In a shift from previous recommendations, the American College of Physicians (ACP) now recommends that clinicians only use bisphosphonates (alendronate, ibandronate, risedronate, zoledronate) for initial pharmacologic treatment to reduce the risk for fractures in postmenopausal women and men diagnosed with primary osteoporosis, according to an updated guideline published in the Annals of Internal Medicine. Denosumab is recommended as a second-line treatment in the updated guideline.
The guideline is based on a systematic review and network meta-analysis and updates the ACP’s 2017 guideline in which bisphosphonates or the RANK ligand inhibitor denosumab were also recommended as initial treatment to reduce the risk for fractures in women with osteoporosis. The revised recommendations are outlined in the Table.
Bisphosphonates have the most favorable balance between benefits, harms, patient values and preferences, and cost among the drug classes that were evaluated, the ACP noted. Bisphosphonates also are less expensive than other pharmacologic treatments for osteoporosis and are available in generic oral and injectable formulations.
Table. ACP Guideline on Pharmacologic Treatment of Osteoporosis
|Use bisphosphonates (alendronate, ibandronate, risedronate, zoledronate) as initial treatment to reduce the risk of fractures in postmenopausal women and men diagnosed with primary osteoporosis||Strong recommendation; high-certainty evidence|
|Use bisphosphonates as initial treatment to reduce the risk of fractures in men diagnosed with primary osteoporosis||Conditional recommendation; low-certainty evidence|
|Use the RANK ligand inhibitor denosumab as a second-line pharmacologic treatment to reduce the risk of fractures in postmenopausal women and men diagnosed with primary osteoporosis who have contraindications to or experience adverse effects of bisphosphonates||Conditional recommendation; low-certainty evidence|
|Use the sclerostin inhibitor romosozumab or the recombinant PTH teriparatide followed by a bisphosphonate to reduce the risk of fractures only in women with primary osteoporosis at very high risk of fracture||Romosozumab: moderate-certainty evidence Teriparatide, low-certainty evidence|
|Use an individualized approach to decisions regarding use of bisphosphonates in women older than 65 years of age with osteopenia to reduce the risk of fractures||Conditional recommendation; low-certainty evidence|
Current evidence suggests that increasing the duration of bisphosphonate therapy longer than 3 to 5 years reduced the risk of new vertebral fractures but not the risk of other fractures. Because of an increased risk for long-term harms with prolonged use, clinicians should consider stopping bisphosphonates after 5 years of treatment unless there is a strong indication to continue treatment, according to the ACP.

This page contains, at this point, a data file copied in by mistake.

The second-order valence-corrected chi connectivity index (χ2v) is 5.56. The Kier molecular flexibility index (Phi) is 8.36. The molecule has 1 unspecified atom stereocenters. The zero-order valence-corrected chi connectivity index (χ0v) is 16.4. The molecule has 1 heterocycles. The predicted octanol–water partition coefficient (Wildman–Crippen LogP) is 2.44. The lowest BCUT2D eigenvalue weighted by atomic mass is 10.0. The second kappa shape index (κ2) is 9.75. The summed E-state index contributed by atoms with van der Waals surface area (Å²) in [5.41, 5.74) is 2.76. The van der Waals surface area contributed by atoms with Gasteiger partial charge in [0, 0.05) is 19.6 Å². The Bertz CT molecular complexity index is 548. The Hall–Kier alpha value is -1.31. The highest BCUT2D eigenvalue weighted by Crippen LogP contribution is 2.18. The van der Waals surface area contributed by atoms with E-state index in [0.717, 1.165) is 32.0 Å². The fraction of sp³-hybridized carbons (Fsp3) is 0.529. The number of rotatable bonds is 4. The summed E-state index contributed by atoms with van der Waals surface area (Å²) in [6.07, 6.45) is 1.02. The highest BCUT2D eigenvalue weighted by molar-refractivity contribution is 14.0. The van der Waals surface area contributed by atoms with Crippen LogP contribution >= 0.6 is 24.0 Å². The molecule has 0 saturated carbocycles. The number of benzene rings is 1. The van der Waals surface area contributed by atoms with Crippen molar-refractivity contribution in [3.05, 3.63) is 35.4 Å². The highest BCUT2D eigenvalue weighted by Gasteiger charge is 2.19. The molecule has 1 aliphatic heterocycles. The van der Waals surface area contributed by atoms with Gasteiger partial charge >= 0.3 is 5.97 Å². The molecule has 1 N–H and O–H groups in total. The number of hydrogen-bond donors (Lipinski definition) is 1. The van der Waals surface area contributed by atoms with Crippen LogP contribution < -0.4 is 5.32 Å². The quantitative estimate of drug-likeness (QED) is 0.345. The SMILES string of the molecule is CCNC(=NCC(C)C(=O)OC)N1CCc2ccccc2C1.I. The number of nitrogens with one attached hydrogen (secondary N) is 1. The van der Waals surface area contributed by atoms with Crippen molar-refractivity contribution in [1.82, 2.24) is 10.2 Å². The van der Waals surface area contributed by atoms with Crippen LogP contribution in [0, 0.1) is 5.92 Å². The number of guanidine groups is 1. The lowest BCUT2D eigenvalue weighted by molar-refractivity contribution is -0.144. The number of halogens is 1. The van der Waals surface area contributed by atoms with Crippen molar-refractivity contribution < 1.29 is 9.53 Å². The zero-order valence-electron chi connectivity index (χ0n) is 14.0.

The RANK ligand inhibitor (denosumab) is recommended as a second-line pharmacologic treatment to reduce the risk of fractures in postmenopausal women and men with primary osteoporosis who have contraindications to or experience adverse effects of bisphosphonates. The ACP suggests that clinicians use the sclerostin inhibitor (romosozumab) or recombinant PTH (teriparatide), followed by a bisphosphonate, to reduce the risk of fractures only in women with primary osteoporosis with very high risk of fracture.
The ACP continues to recommend prescribing generic osteoporosis medications whenever possible, encouraging treatment adherence and healthy lifestyle modifications, and estimating baseline risk for fracture based on an individualized assessment of bone density, history of fractures, response to prior treatments for osteoporosis, and multiple risk factors for fractures.
More research is needed on the benefits vs harms of osteoporosis treatment in premenopausal women, men, intersex persons, transgender persons after any transitioning treatment, residents of long-term care facilities, and people with multiple comorbid conditions and polypharmacy, according to the guideline authors.
Some of the study author(s) declared affiliations with biotech, pharmaceutical, and/or device companies. Please see the original reference for a full list of authors’ disclosures.
1. Qaseem A, Hicks LA, Etxeandia-Ikobaltzeta I, Shamliyan T, Cooney TG; Clinical Guidelines Committee of the American College of Physicians. Pharmacologic treatment of primary osteoporosis or low bone mass to prevent fractures in adults: a living clinical guideline from the American College of Physicians. Ann Intern Med. 2023 Jan 3. doi:10.7326/M22-1034
2. American College of Physicians recommends bisphosphonates for initial treatment for osteoporosis in males and postmenopausal females diagnosed with primary osteoporosis. News release. American College of Physicians; January 3, 2023. Accessed January 4, 2023. https://www.acponline.org/acp-newsroom/american-college-of-physicians-recommends-bisphosphonates-for-initial-treatment-for-osteoporosis-in
This article originally appeared on Clinical Advisor